systems . It therefore does not fall under the 1993 Chemical Weapons
Convention. But protocol III of the 1980 Convention on Conventional Weapons
bans its use as an incendiary weapon against civilian populations.
So what is all the fuss about?
The US ambassador to London, Robert Tuttle, said in a letter to The
Independent that "US forces do not use napalm or phosphorus as a
weapon. " The US position was that white phosphorus used as a
smokescreen was legitimate - a position outlined by John Reid, the Defence
But a Pentagon statement on Tuesday appears to have shifted the argument. It
said that US troops had used the white phosphorus as a weapon against
insurgents. The State Department meanwhile corrected a statement, according
to which white phosphorus was "fired into the air to illuminate enemy
positions at night, not at enemy fighters". Now the argument focuses on
whether those being targeted were insurgents or civilians, and, of course,
in a place like Fallujah, this grey area gives the US more of a get-out
Humanitarian law distinguishes between combatants and non-combatants. If the
white phosphorus was used against insurgents they qualify as combatants and
there has been no protocol breach.
Both the US and the UK have signed the convention, but Washington declared
at the time of the signing of protocol III in 1995 that its military
doctrine would abide by the protocol's provisions. These stipulate that the
military distinguishes between military and civilian targets.
If it turns out that civilians were killed, what legal recourse is there?
If an Iraqi investigation provides evidence that civilians were killed by
white phosphorus as a weapon, there is no recourse under the Conventional
However, the 1977 first protocol to the Geneva Conventions could be invoked.
The United States has signed but not ratified the protocol which relates to
the 4th Convention which considers the treatment of civilians.
Article 35 of the protocol makes it clear that the use and methods of use of
"weapons of warfare are not unlimited." Any weapon or use of
weapon that causes "superfluous or unnecessary suffering" is
outlawed. The indiscriminate use of phosphorus on a civilian population
would be covered.
Breaches of the Geneva Conventions are brought by individual countries and
are usually heard by the United Nations at Security Council level, or in the
International Court of Justice.
Peter Carter QC, an expert in international law and chairman of the Bar's
human rights committee, said the latest US admissions raised serious
concerns about whether white phosphorus was indiscriminately used against
civilians. He called for an independent inquiry, possibly through the United
Nations, into the use of white phosphorus in Iraq.
Why has all this come out so long after the Fallujah siege?
An Italian television documentary last week, accused the US of using white
phosphorus in a "massive and indiscriminate way" against civilians
This was denied by the Pentagon, but witnesses in the US military's Field
Artillery magazine described firing '"shake and bake" missions at
insurgents and high explosive shells to "take them out". The
Independent's coverage of the RAI documentary and fallout prompted a letter
from Ambassador Tuttle.
What does the US ambassador say now?
No comment. He referred all questions to the Pentagon.
Anne Penketh and Robert Verkaik
Widespread reports during the initial US-led invasion in March 2003
suggested marines had dropped incendiary bombs over the Tigris river and the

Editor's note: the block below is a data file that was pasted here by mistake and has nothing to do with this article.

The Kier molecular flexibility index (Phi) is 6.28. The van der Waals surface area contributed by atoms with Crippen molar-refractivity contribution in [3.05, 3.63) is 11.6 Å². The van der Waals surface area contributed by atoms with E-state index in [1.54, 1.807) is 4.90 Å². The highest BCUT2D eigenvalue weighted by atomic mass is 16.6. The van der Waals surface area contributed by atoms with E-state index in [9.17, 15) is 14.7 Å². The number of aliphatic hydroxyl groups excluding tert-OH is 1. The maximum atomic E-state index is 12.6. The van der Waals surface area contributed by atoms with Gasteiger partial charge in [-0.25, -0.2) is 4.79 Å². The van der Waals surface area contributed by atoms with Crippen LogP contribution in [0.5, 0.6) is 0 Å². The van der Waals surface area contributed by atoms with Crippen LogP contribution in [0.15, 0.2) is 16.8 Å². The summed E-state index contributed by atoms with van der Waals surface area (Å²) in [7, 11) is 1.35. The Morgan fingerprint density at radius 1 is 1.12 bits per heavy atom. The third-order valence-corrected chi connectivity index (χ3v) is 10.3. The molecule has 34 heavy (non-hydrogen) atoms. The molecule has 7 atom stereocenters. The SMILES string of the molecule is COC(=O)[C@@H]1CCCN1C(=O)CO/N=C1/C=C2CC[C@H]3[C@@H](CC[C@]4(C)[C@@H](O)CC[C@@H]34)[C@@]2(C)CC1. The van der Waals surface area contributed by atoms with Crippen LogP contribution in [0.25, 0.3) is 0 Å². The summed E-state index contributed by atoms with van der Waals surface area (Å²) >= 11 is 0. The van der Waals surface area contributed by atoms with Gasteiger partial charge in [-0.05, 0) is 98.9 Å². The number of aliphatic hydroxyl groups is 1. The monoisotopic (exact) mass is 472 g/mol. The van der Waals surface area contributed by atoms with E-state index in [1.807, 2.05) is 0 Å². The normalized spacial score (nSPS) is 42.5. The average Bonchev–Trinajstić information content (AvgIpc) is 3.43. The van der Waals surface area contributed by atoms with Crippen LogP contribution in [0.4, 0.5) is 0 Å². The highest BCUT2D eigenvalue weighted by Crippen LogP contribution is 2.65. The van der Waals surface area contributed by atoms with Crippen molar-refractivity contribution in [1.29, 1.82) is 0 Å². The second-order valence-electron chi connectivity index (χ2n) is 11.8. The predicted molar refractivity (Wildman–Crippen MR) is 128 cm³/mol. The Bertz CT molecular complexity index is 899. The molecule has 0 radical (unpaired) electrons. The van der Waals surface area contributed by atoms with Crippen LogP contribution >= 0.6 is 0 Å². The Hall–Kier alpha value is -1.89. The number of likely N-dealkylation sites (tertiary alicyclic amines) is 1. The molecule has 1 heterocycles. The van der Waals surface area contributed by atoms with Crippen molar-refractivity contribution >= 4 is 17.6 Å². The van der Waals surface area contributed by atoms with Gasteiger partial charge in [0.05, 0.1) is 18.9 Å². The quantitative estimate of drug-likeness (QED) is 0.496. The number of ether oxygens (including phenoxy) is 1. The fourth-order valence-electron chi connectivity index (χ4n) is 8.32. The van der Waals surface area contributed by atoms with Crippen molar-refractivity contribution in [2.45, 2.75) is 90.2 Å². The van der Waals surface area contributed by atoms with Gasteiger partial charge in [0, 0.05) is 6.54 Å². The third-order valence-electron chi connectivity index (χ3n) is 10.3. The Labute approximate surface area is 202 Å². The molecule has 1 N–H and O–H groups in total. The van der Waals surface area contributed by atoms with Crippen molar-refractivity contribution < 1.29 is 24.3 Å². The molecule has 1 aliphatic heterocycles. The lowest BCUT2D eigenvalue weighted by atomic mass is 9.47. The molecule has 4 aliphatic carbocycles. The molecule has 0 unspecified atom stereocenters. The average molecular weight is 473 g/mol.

Saddam canal on the way to Baghdad.
33 civilians, including many children, were reportedly killed in a US
cluster bomb attack on Hilla, south of Baghdad. Reports of attacks on Basra
were also widespread.
Coalition troops were reported to have used WP indiscriminately against
civilians and insurgents during the Fallujah offensive of November 2004.
What the US said
The Pentagon denied reports it had used napalm, saying it had last used the
weapon in 1993 and destroyed its last batch in 2001. "We don't even
have that in our arsenal."
General Richard Myers, head of the Joint Chiefs of Staff, said coalition
forces dropped nearly 1,500 cluster bombs during the war and only 26 fell
within 1,500ft of civilian areas.
"[WP was used] very sparingly in Fallujah, for illumination. They were
fired into the air to illuminate enemy positions at night, not at enemy
fighters." US State Department
How the UK backed them up
"The US have confirmed to us they have not used Mk 77 firebombs,
essentially napalm canisters, in Iraq at any time." Adam Ingram, Armed
Forces minister, January 2004
The MoD said it supported the use of cluster bombs against legitimate
military targets to protect British troops and civilians, insisting care was
taken to avoid populated areas.
"Use of phosphorus by the US is a matter for the US," Tony
Blair's spokesman said yesterday.
How the US came clean
It took five months for the US to admit its marines had used Mk 77 firebombs
(a close relative of napalm) in the invasion. The Pentagon said their
functions were "remarkably similar".
General Myers admitted: "In some cases, we hit those targets knowing
there would be a chance of collateral damage." It was "unfortunate"
that "we had to make these choices".
Pentagon spokesman Lt-Col Barry Venable said this week that WP had been
used, "to fire at the enemy" in Iraq. "It burns... it's an
incendiary weapon. That is what it does."
How the UK came clean
"First of all they didn't use napalm. They used a firebomb. It doesn't
stick to your skin like napalm, it doesn't have the horrible effects of
that. " John Reid, Defence Secretary
Adam Ingram, Armed Forces minister, said: "There were troops [and]
equipment in and around built-up areas, therefore bombs were used to take
out the threat to our troops."
The Government maintains it used WP in Iraq only to lay smoke screens. "
We do not use white phosphorus against civilians," the Defence
Secretary John Reid said.